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Denim and cotton are beloved favorites of stitchers. It’s so fun to sew you often see it at Sewing Bees and charity events. Thanks everyone for sending us great cowboy music links on YouTube. It feels 100% wholesome.

Maybe it started with Tucker and Kid Rock’s summer tour, Anthony Oliver, or Beyonce’s Cowboy Carter, but now the Sourcing Journal is talking about summer festival denim trends too. We love hearing about the sold out shows and people having a blast. Obviously, Hollywood has cut its shows by 50% from 600 to 300 so the music industry is riding the below the line talent wave, but it’s a good wave. Hollywood has imploded, multiple times, since it was created in the early 1900s. Artists survived then and we will now too. But Hollywood management eating the fruit of hubris after ignoring reality during the past decade is NOT a ship anyone else needs to go down on with them. Move on people.

Which brings us to YouTube music, our second potential platform we’re looking into. YouTube generally pays ~$100/cover song for smaller indy musicians and scale starts at $125-200/day so there’s a clear potential low risk cross-over. Scale insurance for performers is ~$20/month and busking goes back thousands of years so it’s already easy for location managers to book musicans without jumping through a lot of hoops or huge risks. Some smart talent managers in Nashville, etc. are probably going to hit the jackpot this summer organizing tours. Or a MusicDash app? Just to be clear, there’s multiple revenue splits. A smaller artist might simply want a flat daily or weekly rate as a performer, but a larger band generally splits profits at the door. YouTube's downside is copyright strikes. However, you see many musicians already use YouTube via busking locations. They play live and then forward listeners to YouTube to buy their individual songs or albums. So there is an answer for YouTube AND musicians like it. That counts a lot. Keep expecting someone to revamp those $3,000-5,000 summer artist-in-residence grants for musicans to draw in a weekly tourism crowd. Probably Tuesday or Wedsday nights? Weekends?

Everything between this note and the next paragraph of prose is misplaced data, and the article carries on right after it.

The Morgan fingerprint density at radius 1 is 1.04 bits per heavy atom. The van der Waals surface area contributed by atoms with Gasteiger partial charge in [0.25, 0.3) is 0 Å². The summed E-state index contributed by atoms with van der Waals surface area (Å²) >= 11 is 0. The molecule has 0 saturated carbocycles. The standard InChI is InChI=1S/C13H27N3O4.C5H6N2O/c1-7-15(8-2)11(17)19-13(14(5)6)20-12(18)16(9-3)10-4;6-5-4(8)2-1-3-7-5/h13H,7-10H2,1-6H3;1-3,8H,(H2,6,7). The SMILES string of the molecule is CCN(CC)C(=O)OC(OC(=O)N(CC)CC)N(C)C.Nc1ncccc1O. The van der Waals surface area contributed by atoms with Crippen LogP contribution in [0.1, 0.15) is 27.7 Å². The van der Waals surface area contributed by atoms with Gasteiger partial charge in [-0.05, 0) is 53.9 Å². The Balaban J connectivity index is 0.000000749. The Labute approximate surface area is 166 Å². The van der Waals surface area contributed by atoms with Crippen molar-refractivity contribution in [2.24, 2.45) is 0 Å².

We’re still looking into giants, just all the good hooks for tourism so far are location driven. A friend recommended Fritz Zimmmerman’s travel guide series. A number are free on Kindle Unlimited if you're looking for something to pick-up. For anyone who is not familiar with his books, especially on fairies, Western North Carolina is full of tall tales about little Cherokee people living around burial mounds. Similar to the Irish folk legends or Tolkien, fairies are a mixed bag of adorable kindness and mischief. My grandmother used to leave out milk for brownies in Greensboro. There’s also an art of making little people out of acorns, leaves, and moss. Jewish legends in Enoch seem to put the fairies in a separate category of fallen angels who were punished to live underground, but not actively bound in the Tigris for being evil. Cue Tolkien's Hobbit and Lord of the Rings. Well, whatever you think about U.S. earthwork mounds, we have a lot. Ohio alone has 700+? Add the rest of the Americas. More reading required.